Most people don't go to a restaurant to sing. But that's not true at Jolly's American Beer Bar. Here, diners sway and croon at their tables as two pianists at adjacent baby grands animatedly play popular tunes from a range of eras. The dueling pianos, an entertainment form hailing from the 1930s and a fixture at this University City establishment, imbues the space with an ecstatic and raucous energy. The professional ivory ticklers' hands cascade across the keys, covering songs from icons such as Billy Joel, Elvis Presley, and Lady Gaga. In between melodies, the musicians treat the audience to bits of ribald humor and plates of deep-fried quarter notes.
In the midst of the crowd sing-alongs, patrons can sip from a cache of American craft beers from breweries such as Russian River, Dogfish Head, and Rogue or sup on handmade morsels in the form of thai chicken wings or a Carolina–style barbecue pulled-pork sandwich.
As a rising strummer who opened her voice up at the age of eight, Carlile started her career as a backup for an Elvis impersonator before eventually performing alongside the Indigo Girls, Chris Isaak, Tori Amos, and Shawn Colvin. This concert positions the genre-jumping songstress alongside the most epic of backing bands, the Pittsburgh Symphony Orchestra. Resistant to labels, Carlile's jams have been called country, folk, pop, and all the blended permutations in between. On June 30, she'll likely be playing a number of selections from her recent third album, Give Up the Ghost, which debuted at number 26 on the Billboard 200.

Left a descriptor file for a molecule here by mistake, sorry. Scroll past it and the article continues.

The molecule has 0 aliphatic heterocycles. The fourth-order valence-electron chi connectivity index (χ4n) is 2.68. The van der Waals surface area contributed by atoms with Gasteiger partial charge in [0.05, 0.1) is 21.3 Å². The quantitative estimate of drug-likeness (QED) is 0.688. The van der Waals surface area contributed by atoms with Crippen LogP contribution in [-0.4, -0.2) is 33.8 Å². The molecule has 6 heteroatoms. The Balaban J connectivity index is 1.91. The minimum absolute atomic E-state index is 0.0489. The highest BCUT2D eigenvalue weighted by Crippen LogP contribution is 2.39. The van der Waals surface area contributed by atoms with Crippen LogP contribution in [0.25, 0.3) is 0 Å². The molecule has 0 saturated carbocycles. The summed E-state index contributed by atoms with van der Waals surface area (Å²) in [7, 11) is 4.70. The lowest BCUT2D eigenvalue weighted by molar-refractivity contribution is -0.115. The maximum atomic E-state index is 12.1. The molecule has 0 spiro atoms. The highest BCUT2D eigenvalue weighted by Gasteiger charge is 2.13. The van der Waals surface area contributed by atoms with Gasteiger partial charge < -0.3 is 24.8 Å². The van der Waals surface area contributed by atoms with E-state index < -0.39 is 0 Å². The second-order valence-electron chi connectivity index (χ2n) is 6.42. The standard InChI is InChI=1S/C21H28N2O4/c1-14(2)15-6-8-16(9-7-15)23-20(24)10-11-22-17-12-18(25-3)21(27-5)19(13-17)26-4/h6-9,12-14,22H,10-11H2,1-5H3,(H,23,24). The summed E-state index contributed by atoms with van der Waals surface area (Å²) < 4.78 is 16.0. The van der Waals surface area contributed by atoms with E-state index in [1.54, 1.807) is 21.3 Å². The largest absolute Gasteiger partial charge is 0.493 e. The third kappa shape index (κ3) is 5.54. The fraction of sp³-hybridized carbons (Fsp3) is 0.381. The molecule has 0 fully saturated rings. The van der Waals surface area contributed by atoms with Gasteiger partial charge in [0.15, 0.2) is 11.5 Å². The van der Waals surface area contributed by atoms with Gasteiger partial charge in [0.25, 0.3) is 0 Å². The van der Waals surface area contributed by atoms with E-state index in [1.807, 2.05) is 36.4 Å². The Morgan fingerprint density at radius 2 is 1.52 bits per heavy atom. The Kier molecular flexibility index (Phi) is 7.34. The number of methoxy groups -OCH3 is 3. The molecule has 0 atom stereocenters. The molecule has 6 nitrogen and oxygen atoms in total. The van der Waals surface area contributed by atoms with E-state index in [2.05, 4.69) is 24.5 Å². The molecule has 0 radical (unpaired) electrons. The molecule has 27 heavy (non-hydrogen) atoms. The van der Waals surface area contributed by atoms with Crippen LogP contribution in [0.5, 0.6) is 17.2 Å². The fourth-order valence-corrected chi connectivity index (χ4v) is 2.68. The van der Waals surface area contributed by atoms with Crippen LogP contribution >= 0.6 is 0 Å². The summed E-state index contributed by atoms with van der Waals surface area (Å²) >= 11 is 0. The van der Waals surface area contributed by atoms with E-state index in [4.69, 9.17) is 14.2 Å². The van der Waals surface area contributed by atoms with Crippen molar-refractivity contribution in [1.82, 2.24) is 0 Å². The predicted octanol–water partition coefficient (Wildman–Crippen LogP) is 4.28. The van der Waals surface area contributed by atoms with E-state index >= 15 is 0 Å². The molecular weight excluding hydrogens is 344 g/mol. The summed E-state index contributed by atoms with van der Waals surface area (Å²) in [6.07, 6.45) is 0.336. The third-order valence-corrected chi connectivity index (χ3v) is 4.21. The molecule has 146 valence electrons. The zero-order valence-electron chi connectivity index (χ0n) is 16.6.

Since 1913, the Erie Philharmonic has been on a melody-driven mission to enrich its surrounding communities with live concerts and stirring performances. Tchaikovsky's symphony begins by spotlighting one of America's most successful composers, Christopher Theofanidis, as he conducts "Rainbow Body," an evocative movement inspired by medieval mystic Hildegard of Bingen and her propensity to lead chants at high-school football games. Next, guitarist Ana Vidovic continues her drag race to the top of the classical genre by cramming the swaying, syncopated rhythms of a Spanish concerto into open ears. Pathétique closes the evening with a spirited rendition of Tchaikovsky's final symphonic piece. Fueled by the juxtaposition of varying emotions, Pathétique tows listeners to the top of triumphant crests, only to yank them back into the darkened valleys of personal upheaval and frustration over uncertain weather forecasts.
The Miller Center for the Arts at Reading Area Community College is committed to promoting artistic growth throughout the community through theatrically diverse and engaging performances. The Cashore Marionettes' Life in Motion studies the poignancy of everyday existence in moving vignettes set to classical compositions. Lifelike marionettes evoke the powerful emotions of momentous human events such as birth and death, as well as the beauty in mundane activities such as kite-flying, doing homework, or flying a kite made out of homework. Joseph Cashore has been designing and performing with his own marionette creations for more than three decades.
Since opening with a Frank Sinatra performance in 1990, the stadium now known as Times Union Center has seen more than 15 million guests pass through its turnstiles. That’s only slightly smaller than the population of the Netherlands and roughly equal to the number of people worldwide who enjoy candy corn. Besides attracting such entertainment titans as the Rolling Stones, U2, Disney’s “On Ice” series, and the Harlem Globetrotters, the multifunction arena is also home to the AHL’s Albany Devils and college basketball’s Siena Saints.
Founded in hopes of bringing about a revival of the American brass band, River City Brass aims to share the uniquely joyous art form with audiences across Pennsylvania. And for the past 30-odd years, the group has done just that. River City Brass’s 28-piece ensemble—some of whom have been members since the early ’80s—play more than 50 concerts annually. Their programs span continents and centuries, with every performance bringing a new showcase of styles. Modern music, classical pieces, big-band jazz, and show tunes have all passed through RCB’s bright cornets, chortling tubas, and crisp percussion.